Search Images Maps Play YouTube News Gmail Drive More »
Sign in
Screen reader users: click this link for accessible mode. Accessible mode has the same essential features but works better with your reader.

Patents

  1. Advanced Patent Search
Publication numberUS4107795 A
Publication typeGrant
Application numberUS 05/605,285
Publication dateAug 22, 1978
Filing dateAug 18, 1975
Priority dateAug 18, 1975
Publication number05605285, 605285, US 4107795 A, US 4107795A, US-A-4107795, US4107795 A, US4107795A
InventorsWilliam Edward Carter, Italo Americo Cosentino
Original AssigneeModular Conceptual Systems, Inc.
Export CitationBiBTeX, EndNote, RefMan
External Links: USPTO, USPTO Assignment, Espacenet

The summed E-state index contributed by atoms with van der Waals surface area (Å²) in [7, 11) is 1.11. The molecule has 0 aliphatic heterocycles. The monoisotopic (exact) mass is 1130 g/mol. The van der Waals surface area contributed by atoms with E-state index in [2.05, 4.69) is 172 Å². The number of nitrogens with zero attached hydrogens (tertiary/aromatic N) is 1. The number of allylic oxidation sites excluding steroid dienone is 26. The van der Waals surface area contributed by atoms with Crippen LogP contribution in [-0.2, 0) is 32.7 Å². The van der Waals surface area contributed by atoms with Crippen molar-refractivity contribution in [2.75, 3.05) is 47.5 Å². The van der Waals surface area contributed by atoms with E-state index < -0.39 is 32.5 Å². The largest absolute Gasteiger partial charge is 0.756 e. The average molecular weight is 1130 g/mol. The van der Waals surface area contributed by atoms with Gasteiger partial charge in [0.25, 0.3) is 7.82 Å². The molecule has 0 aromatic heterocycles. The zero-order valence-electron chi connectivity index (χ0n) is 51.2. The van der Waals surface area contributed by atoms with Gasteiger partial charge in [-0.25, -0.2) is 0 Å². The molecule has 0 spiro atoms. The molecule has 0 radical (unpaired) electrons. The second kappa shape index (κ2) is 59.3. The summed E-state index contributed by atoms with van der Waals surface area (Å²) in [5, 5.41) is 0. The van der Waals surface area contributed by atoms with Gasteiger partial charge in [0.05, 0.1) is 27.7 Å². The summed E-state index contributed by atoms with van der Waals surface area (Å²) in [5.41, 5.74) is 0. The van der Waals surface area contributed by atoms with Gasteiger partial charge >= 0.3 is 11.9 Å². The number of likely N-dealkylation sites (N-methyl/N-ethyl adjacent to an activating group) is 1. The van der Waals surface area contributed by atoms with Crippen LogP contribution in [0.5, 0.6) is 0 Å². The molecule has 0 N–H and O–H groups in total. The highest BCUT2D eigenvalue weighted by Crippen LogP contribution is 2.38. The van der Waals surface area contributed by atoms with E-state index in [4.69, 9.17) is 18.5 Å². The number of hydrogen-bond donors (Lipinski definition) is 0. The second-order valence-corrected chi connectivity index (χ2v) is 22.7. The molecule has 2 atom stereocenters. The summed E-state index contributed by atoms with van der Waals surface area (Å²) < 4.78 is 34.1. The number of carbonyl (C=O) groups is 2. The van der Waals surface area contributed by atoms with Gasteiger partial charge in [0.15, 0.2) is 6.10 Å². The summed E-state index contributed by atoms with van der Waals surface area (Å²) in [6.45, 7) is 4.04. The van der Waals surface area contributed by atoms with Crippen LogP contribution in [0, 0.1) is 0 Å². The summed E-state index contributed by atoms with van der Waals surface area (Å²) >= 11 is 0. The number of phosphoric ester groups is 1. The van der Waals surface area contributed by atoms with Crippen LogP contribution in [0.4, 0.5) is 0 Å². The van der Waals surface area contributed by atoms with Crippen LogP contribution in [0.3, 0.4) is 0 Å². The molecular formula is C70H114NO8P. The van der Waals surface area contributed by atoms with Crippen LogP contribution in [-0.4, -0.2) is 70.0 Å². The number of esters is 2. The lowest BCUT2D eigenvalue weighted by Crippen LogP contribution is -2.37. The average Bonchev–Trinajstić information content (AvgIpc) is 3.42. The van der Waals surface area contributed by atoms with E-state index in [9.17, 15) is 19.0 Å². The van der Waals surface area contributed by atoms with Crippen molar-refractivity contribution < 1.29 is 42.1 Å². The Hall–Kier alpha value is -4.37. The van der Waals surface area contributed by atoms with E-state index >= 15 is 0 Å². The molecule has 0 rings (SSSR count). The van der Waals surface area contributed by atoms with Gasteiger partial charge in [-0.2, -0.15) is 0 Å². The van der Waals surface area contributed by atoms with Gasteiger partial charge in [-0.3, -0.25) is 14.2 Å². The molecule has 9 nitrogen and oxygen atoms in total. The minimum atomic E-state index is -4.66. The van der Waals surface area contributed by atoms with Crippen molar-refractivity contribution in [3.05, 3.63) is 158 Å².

Self-contained comfort station
US 4107795 A
Abstract
The preferred embodiment of the invention disclosed in this application includes a building module having at least one compartment therein in which is contained a toilet system for bacteriologically breaking down solid waste and paper to provide a relatively pure liquid effluent. The toilet communicates with a flush tank into which the effluent is discharged and which communicates with a pump for pumping the effluent to an evaporator for removing excess effluent from the toilet system. Preferably the evaporator utilizes the effluent as a heat exchange medium for heating or cooling air discharged to each toilet compartment which air is circulated back to the atmosphere through a vent opening to help remove odors from the compartment. The evaporator may be arranged to aerate the effluent which is then discharged back to the flush tank so that it can be used to flush the toilet and enhance the biological breakdown of waste.
Images(2)
Previous page
Next page
Claims(16)
We claim: